Guest Post with Gail Oust.We're talking summertime.
Some Like It Hot!
When I first read Shelley’s request for guest bloggers and a summer theme, my hand shot in the air so fast it created a breeze. I’m rarely the first person to jump on a band wagon of any sort since I’m more the wait-and-see type—another way of saying “procrastinator”—but I couldn’t resist. What would be more appropriate for Shelley’s blog than my latest Spice Shop Mystery, Kill ‘Em with Cayenne, which takes place before and during an annual barbecue festival in the fictional town of Brandywine Creek, Georgia?
Let me tell you, dear readers, research for this book was no hardship. I was on a mission. I felt it my duty, my obligation, as an author to portray Brandywine Creek’s festival as accurately as possible. So I did what any good writer would do. This transplanted Yankee visited every barbecue festival within a fifty mile radius of my adopted home in the Deep South. I wanted an up-close-and-personal experience. And that meant, of course, sampling a variety of scrumptious concoctions. I was hungry for the sights, the smells, the colorful details that give a book verisimilitude.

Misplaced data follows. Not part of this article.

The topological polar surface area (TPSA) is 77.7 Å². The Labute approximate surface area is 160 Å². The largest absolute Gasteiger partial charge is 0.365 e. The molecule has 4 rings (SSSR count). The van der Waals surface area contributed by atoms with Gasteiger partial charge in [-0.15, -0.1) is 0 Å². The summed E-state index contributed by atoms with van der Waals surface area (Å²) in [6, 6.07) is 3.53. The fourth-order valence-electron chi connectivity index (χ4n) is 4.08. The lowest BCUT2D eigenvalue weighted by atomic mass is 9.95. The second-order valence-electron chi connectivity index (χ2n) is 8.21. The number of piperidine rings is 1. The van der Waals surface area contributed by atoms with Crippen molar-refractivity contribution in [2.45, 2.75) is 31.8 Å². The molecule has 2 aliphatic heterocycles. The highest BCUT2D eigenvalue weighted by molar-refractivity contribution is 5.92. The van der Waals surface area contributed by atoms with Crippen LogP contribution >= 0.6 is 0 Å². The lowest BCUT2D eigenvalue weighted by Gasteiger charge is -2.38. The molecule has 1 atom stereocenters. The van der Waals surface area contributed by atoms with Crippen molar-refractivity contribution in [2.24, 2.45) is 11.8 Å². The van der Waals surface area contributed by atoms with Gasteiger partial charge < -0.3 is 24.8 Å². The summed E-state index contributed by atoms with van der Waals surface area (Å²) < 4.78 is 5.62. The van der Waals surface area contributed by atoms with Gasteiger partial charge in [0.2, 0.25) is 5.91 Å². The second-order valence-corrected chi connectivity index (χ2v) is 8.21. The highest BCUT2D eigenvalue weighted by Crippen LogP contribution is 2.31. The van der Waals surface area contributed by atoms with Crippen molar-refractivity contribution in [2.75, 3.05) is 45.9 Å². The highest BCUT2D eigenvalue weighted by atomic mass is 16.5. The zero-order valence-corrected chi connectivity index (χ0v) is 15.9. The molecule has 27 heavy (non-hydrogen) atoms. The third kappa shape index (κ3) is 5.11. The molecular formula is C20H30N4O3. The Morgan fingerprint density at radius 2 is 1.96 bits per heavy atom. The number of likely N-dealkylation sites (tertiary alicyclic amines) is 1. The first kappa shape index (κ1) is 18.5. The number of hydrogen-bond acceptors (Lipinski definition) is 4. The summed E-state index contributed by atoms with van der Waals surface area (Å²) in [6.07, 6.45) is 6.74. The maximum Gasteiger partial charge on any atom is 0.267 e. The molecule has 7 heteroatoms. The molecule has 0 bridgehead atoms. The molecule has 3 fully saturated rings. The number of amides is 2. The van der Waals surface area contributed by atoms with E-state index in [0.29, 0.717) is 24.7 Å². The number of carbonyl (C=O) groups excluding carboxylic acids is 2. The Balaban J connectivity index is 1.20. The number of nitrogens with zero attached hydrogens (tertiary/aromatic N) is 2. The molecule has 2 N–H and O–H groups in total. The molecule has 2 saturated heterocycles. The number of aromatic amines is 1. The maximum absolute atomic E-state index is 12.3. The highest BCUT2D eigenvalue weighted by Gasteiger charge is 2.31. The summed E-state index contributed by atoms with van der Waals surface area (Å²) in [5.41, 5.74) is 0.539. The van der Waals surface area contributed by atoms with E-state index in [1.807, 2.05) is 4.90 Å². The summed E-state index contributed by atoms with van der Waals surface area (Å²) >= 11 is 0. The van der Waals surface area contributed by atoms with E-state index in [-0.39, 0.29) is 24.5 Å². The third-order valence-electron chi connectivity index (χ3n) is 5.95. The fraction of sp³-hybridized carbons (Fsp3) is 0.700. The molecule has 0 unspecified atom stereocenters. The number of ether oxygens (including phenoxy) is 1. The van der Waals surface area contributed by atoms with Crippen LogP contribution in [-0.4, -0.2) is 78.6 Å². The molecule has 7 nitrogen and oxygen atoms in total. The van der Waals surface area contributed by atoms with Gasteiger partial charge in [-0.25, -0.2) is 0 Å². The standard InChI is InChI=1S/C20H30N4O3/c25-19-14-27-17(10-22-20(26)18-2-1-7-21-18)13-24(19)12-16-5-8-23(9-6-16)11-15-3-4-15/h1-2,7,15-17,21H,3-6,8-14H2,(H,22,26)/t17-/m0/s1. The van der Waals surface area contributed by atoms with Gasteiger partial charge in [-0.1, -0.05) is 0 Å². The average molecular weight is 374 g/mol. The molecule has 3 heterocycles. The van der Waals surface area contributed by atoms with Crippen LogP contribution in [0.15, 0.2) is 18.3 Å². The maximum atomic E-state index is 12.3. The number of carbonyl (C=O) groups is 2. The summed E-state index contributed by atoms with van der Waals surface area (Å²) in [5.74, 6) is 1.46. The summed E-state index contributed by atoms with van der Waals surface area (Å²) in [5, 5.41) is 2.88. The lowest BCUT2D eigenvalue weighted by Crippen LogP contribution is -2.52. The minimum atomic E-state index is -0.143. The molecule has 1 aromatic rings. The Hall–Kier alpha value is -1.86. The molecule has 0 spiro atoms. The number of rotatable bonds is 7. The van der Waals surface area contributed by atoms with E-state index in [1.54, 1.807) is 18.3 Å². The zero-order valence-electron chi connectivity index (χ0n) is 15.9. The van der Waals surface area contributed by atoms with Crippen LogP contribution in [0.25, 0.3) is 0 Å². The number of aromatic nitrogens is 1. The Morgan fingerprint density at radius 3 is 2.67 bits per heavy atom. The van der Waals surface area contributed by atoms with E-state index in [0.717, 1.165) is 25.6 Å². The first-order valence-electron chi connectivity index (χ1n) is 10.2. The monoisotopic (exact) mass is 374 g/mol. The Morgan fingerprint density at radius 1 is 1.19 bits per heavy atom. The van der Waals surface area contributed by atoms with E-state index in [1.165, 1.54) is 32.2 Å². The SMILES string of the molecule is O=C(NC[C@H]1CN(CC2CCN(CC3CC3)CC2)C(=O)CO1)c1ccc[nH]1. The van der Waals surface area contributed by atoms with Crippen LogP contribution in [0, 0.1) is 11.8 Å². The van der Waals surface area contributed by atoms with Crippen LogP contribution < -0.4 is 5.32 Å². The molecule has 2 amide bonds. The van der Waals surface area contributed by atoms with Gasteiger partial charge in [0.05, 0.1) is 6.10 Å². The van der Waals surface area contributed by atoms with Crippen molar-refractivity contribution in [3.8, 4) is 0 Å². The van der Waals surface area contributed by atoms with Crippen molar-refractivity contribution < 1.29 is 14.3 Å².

My advice: bring a hearty appetite and plenty of water. The first suggestion is self explanatory. You’ll be bombarded with mouth-watering offerings: baby back ribs, hash, brisket, pulled pork, and even chicken. An event I attended in Greenwood, South Carolina, was sanctioned by the Kansas City Barbecue Society. Luckily for me, since this was an actual contest, attendees were able to purchase tickets and use them to sample various entries, then use the tickets to vote for their favorite in the Backyard Division. Everything tasted fantastic! I’m happy that I wasn’t solely responsible for picking the winner. And why bring plenty of water? Because the heat given off by the huge grills lined up like soldiers in a military parade rivals a blast furnace. It’s important to stay hydrated so you can enjoy the day.
While researching, I learned a lot. First of all, I learned “barbecue” means different things to people in different regions of the country. Take the meat for instance. Memphis goes whole hog. They love ribs with the sauce often served on the side. Order barbecue in the Carolinas, and you’ll likely get a heaping plate of pulled pork. Texans love beef brisket. Kansas City, considered by some to be the nation’s barbecue capital, are partial to pork but share Texans fondness for beef and give chicken due respect. Sauce is a whole other topic. Eastern North Carolinians favor the thin, fiery, vinegar-based sauce, while folks in the western part of the state like a tomato-based vinegar sauce. A yellow mustard barbecue sauce is popular in South Carolina. Ask for barbecue in Memphis, ribs may be served “dry” or “wet” with sauce being applied near the end of cooking. In Kansas City, local pitmasters have perfected a spicy, sweet sauce, thick with tomatoes. It’s all a matter of taste. My last bit of advice: Have fun and don’t be afraid to experiment.